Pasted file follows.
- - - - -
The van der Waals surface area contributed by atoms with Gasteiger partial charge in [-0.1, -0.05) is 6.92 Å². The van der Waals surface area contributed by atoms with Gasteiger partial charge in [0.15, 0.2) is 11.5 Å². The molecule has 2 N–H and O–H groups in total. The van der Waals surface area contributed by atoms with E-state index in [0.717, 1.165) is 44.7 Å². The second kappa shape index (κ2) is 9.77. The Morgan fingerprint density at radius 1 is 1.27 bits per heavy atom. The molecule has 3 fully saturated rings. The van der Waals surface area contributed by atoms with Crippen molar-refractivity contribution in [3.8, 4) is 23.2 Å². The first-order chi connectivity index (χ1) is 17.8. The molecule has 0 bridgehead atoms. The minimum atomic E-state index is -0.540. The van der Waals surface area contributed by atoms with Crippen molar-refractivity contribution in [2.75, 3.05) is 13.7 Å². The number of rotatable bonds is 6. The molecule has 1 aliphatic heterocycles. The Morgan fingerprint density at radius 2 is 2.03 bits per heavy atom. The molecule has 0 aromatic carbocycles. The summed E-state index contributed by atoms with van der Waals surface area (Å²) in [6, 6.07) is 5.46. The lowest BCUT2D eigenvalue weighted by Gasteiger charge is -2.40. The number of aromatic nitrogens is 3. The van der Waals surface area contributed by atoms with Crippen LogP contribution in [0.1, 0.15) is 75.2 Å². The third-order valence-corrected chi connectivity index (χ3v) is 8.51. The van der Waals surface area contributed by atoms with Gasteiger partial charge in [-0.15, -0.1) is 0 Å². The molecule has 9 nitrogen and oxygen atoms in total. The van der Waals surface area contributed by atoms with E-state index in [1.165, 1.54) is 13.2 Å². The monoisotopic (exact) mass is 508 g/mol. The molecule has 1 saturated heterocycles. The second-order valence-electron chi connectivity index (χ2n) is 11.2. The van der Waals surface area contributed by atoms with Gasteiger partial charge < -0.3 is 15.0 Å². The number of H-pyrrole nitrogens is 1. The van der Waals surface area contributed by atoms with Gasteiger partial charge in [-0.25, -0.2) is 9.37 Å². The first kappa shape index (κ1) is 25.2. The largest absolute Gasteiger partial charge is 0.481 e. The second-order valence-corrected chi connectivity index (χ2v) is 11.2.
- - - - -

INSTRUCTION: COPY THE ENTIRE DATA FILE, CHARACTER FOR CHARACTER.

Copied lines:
The van der Waals surface area contributed by atoms with Gasteiger partial charge in [-0.1, -0.05) is 6.92 Å². The van der Waals surface area contributed by atoms with Gasteiger partial charge in [0.15, 0.2) is 11.5 Å². The molecule has 2 N–H and O–H groups in total. The van der Waals surface area contributed by atoms with E-state index in [0.717, 1.165) is 44.7 Å². The second kappa shape index (κ2) is 9.77. The Morgan fingerprint density at radius 1 is 1.27 bits per heavy atom. The molecule has 3 fully saturated rings. The van der Waals surface area contributed by atoms with Crippen molar-refractivity contribution in [3.8, 4) is 23.2 Å². The first-order chi connectivity index (χ1) is 17.8. The molecule has 0 bridgehead atoms. The minimum atomic E-state index is -0.540. The van der Waals surface area contributed by atoms with Crippen molar-refractivity contribution in [2.75, 3.05) is 13.7 Å². The number of rotatable bonds is 6. The molecule has 1 aliphatic heterocycles. The Morgan fingerprint density at radius 2 is 2.03 bits per heavy atom. The molecule has 0 aromatic carbocycles. The summed E-state index contributed by atoms with van der Waals surface area (Å²) in [6, 6.07) is 5.46. The lowest BCUT2D eigenvalue weighted by Gasteiger charge is -2.40. The number of aromatic nitrogens is 3. The van der Waals surface area contributed by atoms with Crippen LogP contribution in [0.1, 0.15) is 75.2 Å². The third-order valence-corrected chi connectivity index (χ3v) is 8.51. The van der Waals surface area contributed by atoms with Gasteiger partial charge in [-0.15, -0.1) is 0 Å². The molecule has 9 nitrogen and oxygen atoms in total. The van der Waals surface area contributed by atoms with E-state index in [1.165, 1.54) is 13.2 Å². The monoisotopic (exact) mass is 508 g/mol. The molecule has 1 saturated heterocycles. The second-order valence-electron chi connectivity index (χ2n) is 11.2. The van der Waals surface area contributed by atoms with Gasteiger partial charge < -0.3 is 15.0 Å². The number of H-pyrrole nitrogens is 1. The van der Waals surface area contributed by atoms with Gasteiger partial charge in [-0.25, -0.2) is 9.37 Å². The first kappa shape index (κ1) is 25.2. The largest absolute Gasteiger partial charge is 0.481 e. The second-order valence-corrected chi connectivity index (χ2v) is 11.2.